I am Andrius Kulikauskas of Vilnius Gediminas Technical University.
In celebrating 100 years since the birth of Lithuania's great humanist, Algirdas Julius Greimas, I will be asking your help to create a symbol of healing - a moment of silence - which we need very much in Lithuania.
As you walk the streets of Kaunas, you can imagine how before the war we Lithuanians, including Jews such as philosopher Emmanuel Levinas, enjoyed our independence. You can also imagine how, on these same streets, Soviet tanks occupied us in 1940, Nazi troops invaded in 1941, and Jews were led to death.
Greimas is a symbol of Lithuanian confusion. In 1940, he was a 23-year old who was sympathetic to the Soviet-installed People's government and even gave speeches praising Stalin and encouraging Lithuanians to vote to join the Soviet Union. In June of 1941, the Soviets arrested his father and deported his mother. That same month, Nazi Germany invaded. The Germany army put him in charge of 200 Lithuanian volunteers and then ordered him to assemble 100 Jews to sweep the streets. He handed down this order, but fortunately, freed himself of such duties the next day. But then he became the editor of an anti-Soviet newspaper which unfairly blamed Lithuania's Jews for Soviet atrocities and argued that they must be deported.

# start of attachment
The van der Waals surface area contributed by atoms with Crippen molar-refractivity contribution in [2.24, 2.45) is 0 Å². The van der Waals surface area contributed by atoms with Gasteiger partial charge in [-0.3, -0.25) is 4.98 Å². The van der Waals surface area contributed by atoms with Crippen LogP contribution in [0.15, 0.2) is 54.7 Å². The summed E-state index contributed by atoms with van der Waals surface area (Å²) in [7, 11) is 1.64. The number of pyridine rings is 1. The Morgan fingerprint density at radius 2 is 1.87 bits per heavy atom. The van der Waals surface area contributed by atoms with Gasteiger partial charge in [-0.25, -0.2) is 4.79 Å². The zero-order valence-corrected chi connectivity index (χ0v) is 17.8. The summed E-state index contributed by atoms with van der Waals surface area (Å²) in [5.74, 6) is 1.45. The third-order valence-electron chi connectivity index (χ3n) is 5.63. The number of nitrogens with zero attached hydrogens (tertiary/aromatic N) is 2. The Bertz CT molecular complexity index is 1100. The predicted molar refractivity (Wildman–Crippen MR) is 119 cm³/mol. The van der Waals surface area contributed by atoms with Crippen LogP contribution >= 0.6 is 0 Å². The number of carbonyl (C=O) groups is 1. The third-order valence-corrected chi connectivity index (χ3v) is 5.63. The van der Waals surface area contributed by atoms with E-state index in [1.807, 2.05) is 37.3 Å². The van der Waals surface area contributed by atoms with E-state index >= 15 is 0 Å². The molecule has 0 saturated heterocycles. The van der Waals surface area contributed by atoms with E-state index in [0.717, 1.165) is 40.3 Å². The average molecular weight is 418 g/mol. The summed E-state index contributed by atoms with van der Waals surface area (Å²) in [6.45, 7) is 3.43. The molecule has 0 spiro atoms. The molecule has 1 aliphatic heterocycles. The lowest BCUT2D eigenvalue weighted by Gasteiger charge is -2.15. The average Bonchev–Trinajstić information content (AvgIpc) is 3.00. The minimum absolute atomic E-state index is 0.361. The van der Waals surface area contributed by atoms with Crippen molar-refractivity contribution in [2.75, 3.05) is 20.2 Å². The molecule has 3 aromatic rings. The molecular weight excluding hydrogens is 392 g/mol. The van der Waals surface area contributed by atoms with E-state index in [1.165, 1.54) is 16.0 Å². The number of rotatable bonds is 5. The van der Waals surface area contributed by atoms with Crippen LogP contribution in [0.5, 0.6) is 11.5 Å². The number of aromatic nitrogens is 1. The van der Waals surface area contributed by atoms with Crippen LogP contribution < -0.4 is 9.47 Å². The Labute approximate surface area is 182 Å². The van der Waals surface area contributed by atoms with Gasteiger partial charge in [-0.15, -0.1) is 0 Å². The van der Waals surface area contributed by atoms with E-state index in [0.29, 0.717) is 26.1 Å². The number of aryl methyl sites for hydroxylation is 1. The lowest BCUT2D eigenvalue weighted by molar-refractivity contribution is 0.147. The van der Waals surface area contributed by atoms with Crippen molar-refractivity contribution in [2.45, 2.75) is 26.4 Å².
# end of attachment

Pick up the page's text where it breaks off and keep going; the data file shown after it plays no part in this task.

As a Lithuanian, I can say that it is not our fault that we were bullied by the Soviets and the Nazis, but it is our fault that we ourselves bullied Lithuania's Jews. If a world at war encouraged us to do the wrong thing, then I hope a world at peace will encourage us to do the right thing.
I ask us, the semioticians of the world, to apply our love of signs to encourage us to wish for and create a national symbol of empathy for Lithuania's Jews. The Soviets desecrated the oldest Jewish cemetery in Vilnius by building a Sports Palace on it, which is now in decay, and which could be removed to restore the cemetery as a symbol which would be visible from the Castle of Gediminas. Instead, the Lithuanian government is intent on using European Union money to convert the Sports Palace into a Convention Center for events such as this, where we would be enjoying ourselves while causing pain to many Jews and those who care about them.
As a symbol of healing for ourselves, for Algirdas Julius Greimas, and for Lithuania, I ask you now for a moment of silence to honor his mother and father, and all of the Lithuanian victims of the Soviets and Nazis, but especially, Lithuania's Jews.
Šiame pasaulyje greimiško mąstymo labai reikia "Veido" interviu su Kęstučiu Nastopka. 2017.07.06